Although, when we hear the word ‘museum’, our first association is its permanent exhibition, we have proved and shown, even without an adequate space, that a permanent exhibition is not the only precondition for visibility or an indicator of the value of a museum.
Almost two million geological and biological specimens kept in 125 collections, a specialised scientific library with more than 22,000 books, 40 employees including top experts who take care of all this, and more than 100,000 visitors in Serbia – this is the shortest way to describe the Natural History Museum using numbers. We spoke with the acting Director of the Museum of Natural History in Belgrade, Slavko Spasić, about the important jubilee, but also about the treasure that is hidden in the Museum depots, whether the Museum will be given a new building, and about the role of natural history museums in the 21st century.
In its 125 years of existence, the how did the Natural History Museum keep, and preserve, the natural heritage not only of Serbia but also the world?
Museum exists 125 years and is not just a number. It is actually 125 years of collecting, preserving, studying and exhibiting movable cultural assets from nature, 125 years of organising exhibitions, scientific research, education, publishing and cooperating with other institutions from the country and the world, thanks to all the employees of the Museum, but especially curators. Their work is enormous and impressive, but often insufficiently visible to the public. Exhibitions are just the tip of the iceberg. Our museum was founded as the first institution specialised for scientific study, protection and presentation of national natural heritage. Today, it is a cultural institution of national importance. That is impressive, but also obliging.
What interesting exhibits does the Museum keep in its collections?
The initial collections, dating to the first half of the 19th century, were collected and kept first in the Lyceum, and then in the Natural History Cabinet of the Great School, under the leadership of Josip Pančić, the first Serbian botanist and rector of the Great School. The geological and biological collections of our Museum are a unique and exclusive journey through space and time. They speak of the origin of our planet, the world around us, but also of the extinction of species.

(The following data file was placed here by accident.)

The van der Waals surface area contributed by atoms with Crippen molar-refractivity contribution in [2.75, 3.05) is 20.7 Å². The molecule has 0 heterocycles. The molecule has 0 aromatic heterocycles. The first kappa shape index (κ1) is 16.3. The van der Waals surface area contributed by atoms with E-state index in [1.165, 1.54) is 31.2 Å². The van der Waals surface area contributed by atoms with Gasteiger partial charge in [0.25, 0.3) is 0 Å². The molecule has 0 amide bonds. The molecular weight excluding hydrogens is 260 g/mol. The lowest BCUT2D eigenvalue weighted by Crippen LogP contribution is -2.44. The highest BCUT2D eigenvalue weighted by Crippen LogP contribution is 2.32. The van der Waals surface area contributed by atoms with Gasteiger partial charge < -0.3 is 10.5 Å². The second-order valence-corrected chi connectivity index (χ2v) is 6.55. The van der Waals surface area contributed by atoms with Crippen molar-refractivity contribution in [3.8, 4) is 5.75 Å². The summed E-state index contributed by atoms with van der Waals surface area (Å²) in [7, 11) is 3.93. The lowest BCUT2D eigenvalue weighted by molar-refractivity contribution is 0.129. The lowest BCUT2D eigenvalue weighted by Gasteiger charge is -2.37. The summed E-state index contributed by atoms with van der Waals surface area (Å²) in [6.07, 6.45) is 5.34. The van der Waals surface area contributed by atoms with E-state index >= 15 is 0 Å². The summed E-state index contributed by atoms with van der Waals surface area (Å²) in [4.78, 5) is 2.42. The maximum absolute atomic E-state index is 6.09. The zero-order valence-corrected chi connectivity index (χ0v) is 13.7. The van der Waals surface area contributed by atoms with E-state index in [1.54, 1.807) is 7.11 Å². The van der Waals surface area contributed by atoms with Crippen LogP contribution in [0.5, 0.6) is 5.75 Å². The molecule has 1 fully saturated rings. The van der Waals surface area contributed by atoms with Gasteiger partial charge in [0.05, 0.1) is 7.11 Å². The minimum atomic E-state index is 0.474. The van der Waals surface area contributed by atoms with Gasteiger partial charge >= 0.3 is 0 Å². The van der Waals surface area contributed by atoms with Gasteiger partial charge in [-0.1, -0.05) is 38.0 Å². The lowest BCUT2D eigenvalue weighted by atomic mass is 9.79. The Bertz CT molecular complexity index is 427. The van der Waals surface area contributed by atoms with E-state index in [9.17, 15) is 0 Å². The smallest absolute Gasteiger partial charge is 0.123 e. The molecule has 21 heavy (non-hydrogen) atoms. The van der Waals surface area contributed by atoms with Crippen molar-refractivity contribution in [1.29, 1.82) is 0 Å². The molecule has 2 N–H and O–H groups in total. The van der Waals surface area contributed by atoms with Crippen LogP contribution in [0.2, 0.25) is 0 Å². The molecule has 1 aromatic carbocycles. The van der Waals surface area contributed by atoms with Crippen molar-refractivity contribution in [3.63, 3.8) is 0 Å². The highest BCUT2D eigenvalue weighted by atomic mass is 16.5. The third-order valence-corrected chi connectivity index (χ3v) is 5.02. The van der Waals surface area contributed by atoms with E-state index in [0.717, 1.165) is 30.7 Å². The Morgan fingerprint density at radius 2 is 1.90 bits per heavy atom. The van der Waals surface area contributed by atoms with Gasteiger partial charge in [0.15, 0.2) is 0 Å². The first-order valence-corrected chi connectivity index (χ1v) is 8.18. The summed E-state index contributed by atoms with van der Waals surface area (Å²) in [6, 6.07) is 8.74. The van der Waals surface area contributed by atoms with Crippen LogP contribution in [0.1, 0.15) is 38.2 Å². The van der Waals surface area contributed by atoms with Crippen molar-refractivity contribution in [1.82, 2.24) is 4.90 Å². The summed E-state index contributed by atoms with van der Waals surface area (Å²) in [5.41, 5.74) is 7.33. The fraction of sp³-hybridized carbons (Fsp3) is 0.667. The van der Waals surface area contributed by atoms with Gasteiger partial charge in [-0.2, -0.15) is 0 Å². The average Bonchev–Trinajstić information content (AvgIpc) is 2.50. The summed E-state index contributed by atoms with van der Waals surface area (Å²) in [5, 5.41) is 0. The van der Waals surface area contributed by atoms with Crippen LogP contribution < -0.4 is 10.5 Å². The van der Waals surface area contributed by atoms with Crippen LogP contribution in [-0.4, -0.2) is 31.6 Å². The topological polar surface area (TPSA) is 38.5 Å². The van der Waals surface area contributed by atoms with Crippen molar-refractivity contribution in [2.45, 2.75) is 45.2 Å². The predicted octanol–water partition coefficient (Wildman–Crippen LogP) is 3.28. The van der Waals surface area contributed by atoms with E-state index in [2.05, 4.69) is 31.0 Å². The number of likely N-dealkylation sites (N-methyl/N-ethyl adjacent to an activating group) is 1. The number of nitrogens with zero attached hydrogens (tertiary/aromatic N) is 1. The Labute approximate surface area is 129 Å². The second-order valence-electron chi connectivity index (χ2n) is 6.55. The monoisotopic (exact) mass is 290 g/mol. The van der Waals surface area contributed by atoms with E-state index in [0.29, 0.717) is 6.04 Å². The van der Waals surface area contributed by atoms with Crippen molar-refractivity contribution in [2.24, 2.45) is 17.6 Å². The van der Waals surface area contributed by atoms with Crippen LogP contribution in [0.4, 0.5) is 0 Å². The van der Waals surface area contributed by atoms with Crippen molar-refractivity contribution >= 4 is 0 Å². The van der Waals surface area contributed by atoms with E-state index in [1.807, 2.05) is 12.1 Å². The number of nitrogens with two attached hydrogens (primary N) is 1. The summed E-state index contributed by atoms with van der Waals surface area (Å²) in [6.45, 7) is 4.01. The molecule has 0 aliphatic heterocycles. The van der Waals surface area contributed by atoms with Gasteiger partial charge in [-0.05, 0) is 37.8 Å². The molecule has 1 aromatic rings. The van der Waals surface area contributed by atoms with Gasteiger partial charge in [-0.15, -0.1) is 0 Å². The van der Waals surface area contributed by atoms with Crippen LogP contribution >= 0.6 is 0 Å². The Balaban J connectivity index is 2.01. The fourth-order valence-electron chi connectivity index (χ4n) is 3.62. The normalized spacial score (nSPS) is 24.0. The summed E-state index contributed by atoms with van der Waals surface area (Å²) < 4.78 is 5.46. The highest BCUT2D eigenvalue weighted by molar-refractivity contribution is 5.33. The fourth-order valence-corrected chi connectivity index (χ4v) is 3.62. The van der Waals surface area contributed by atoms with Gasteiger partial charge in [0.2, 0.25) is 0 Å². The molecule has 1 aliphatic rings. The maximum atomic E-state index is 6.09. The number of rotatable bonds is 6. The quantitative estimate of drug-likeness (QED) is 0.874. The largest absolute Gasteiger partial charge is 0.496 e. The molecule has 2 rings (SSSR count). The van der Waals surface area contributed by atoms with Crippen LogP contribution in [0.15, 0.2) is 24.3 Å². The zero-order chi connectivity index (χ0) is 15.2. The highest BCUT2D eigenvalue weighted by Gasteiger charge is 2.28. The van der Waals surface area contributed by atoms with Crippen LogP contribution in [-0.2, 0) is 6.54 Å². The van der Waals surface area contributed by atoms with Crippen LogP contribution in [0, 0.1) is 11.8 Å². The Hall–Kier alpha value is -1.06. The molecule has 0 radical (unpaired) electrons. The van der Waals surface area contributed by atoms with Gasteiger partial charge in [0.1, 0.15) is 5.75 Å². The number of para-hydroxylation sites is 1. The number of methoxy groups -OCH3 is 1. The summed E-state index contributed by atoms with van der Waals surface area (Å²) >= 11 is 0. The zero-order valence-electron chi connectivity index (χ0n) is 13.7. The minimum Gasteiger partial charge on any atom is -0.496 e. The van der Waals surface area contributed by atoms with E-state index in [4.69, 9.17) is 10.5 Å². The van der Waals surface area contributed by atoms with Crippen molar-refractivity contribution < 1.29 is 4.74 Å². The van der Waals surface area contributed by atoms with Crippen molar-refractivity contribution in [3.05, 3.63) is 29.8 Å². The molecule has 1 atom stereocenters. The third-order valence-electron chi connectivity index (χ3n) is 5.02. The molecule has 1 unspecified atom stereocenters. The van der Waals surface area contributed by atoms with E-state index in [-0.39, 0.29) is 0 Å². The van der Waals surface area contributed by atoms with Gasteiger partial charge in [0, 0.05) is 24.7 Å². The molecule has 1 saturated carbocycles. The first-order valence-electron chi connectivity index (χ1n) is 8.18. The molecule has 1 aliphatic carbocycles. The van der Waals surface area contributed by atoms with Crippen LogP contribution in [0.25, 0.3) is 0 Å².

The geological and biological collections of our Museum are a unique and exclusive journey through space and time
In our Museum, we have, for example, a Glossopteris, one of the oldest fossils in the world, as well as species that can no longer be found on Earth, such as the Kragujevac mallow, Vranje mallow or a flamingo that was caught in 1926 in Banat. Also, there are several hundred holotypes, i.e. ‘keys’ for species identification or physical specimens of organisms that started being used when certain species were first formally described.
The Museum also has meteorites, the one from Sokobanja, which was found in 1887, from Jelica, which fell in 1889, and from Dimitrovgrad, which was discovered in 1948. In the depots of the Museum we keep an exhibit of a bear from Jastrebac, shot in 1885. Its history is especially interesting, because it used to adorn the halls of the Old Palace and was there during the May coup, when members of the royal dynasty of Obrenović were tragically killed.
What is your favourite museum item?
As a biologist and a great lover of nature, it is difficult for me to choose just one, because they all have their own unique stories and value. I am fascinated by endowers and their legacies, especially the legacy of Archibald Rice, a Swiss forensic scientist, publicist, doctor of chemistry and professor at the University of Lausanne. Apart from being a great friend of the Serbian people during the First World War, he was also a great lover of nature. It is little known that, after the War, Rice liked to spend his free time in nature, and that he passionately collected specimens of butterflies and birds around Belgrade. He would donate specimens – which are still carefully preserved in our collections – to the then Museum, which he often visited.
The first permanent exhibition of the Museum was ceremoniously opened on 7 September 1904, on the day of the centenary of the First Serbian Uprising. King Peter I Karadjordjević also attended the event. From that day forward, the Museum has held a large number of exhibitions.
One of the main tasks of the Museum is to preserve and promote natural cultural heritage. In the past 125 years, we have exhibited a large number of specimens from our depots and hosted the exhibitions of other museums from the around the country and the region, while simultaneously also presenting ourselves to audiences from Serbia. Today, the Museum follows modern trends in museology and science, adapting to modern times and the needs of the public.